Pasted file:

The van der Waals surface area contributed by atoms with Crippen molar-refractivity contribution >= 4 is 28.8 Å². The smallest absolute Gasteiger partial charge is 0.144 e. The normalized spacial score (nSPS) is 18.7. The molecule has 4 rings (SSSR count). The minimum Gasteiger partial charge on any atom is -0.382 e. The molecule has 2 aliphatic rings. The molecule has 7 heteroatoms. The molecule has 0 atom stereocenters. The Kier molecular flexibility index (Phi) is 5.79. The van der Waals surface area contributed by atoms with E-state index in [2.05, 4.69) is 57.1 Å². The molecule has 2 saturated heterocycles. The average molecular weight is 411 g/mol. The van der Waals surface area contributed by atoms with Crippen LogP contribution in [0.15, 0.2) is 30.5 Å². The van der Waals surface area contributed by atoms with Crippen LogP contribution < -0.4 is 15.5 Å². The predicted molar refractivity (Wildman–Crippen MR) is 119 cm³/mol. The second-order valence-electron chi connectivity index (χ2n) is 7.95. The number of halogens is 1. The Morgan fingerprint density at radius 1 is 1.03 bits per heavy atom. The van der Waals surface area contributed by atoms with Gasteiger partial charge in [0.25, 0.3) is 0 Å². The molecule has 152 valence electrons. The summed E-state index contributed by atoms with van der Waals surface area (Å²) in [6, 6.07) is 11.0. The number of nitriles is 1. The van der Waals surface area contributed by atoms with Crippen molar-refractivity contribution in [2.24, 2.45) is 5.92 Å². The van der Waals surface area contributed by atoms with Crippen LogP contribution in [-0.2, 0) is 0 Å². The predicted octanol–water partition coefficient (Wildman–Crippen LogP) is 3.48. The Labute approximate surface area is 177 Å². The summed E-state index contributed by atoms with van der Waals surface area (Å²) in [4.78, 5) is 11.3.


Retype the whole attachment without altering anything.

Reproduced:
The van der Waals surface area contributed by atoms with Crippen molar-refractivity contribution >= 4 is 28.8 Å². The smallest absolute Gasteiger partial charge is 0.144 e. The normalized spacial score (nSPS) is 18.7. The molecule has 4 rings (SSSR count). The minimum Gasteiger partial charge on any atom is -0.382 e. The molecule has 2 aliphatic rings. The molecule has 7 heteroatoms. The molecule has 0 atom stereocenters. The Kier molecular flexibility index (Phi) is 5.79. The van der Waals surface area contributed by atoms with E-state index in [2.05, 4.69) is 57.1 Å². The molecule has 2 saturated heterocycles. The average molecular weight is 411 g/mol. The van der Waals surface area contributed by atoms with Crippen LogP contribution in [0.15, 0.2) is 30.5 Å². The van der Waals surface area contributed by atoms with Crippen LogP contribution < -0.4 is 15.5 Å². The predicted molar refractivity (Wildman–Crippen MR) is 119 cm³/mol. The second-order valence-electron chi connectivity index (χ2n) is 7.95. The number of halogens is 1. The Morgan fingerprint density at radius 1 is 1.03 bits per heavy atom. The van der Waals surface area contributed by atoms with Gasteiger partial charge in [0.25, 0.3) is 0 Å². The molecule has 152 valence electrons. The summed E-state index contributed by atoms with van der Waals surface area (Å²) in [6, 6.07) is 11.0. The number of nitriles is 1. The van der Waals surface area contributed by atoms with Crippen molar-refractivity contribution in [2.24, 2.45) is 5.92 Å². The van der Waals surface area contributed by atoms with Crippen LogP contribution in [-0.2, 0) is 0 Å². The predicted octanol–water partition coefficient (Wildman–Crippen LogP) is 3.48. The Labute approximate surface area is 177 Å². The summed E-state index contributed by atoms with van der Waals surface area (Å²) in [4.78, 5) is 11.3.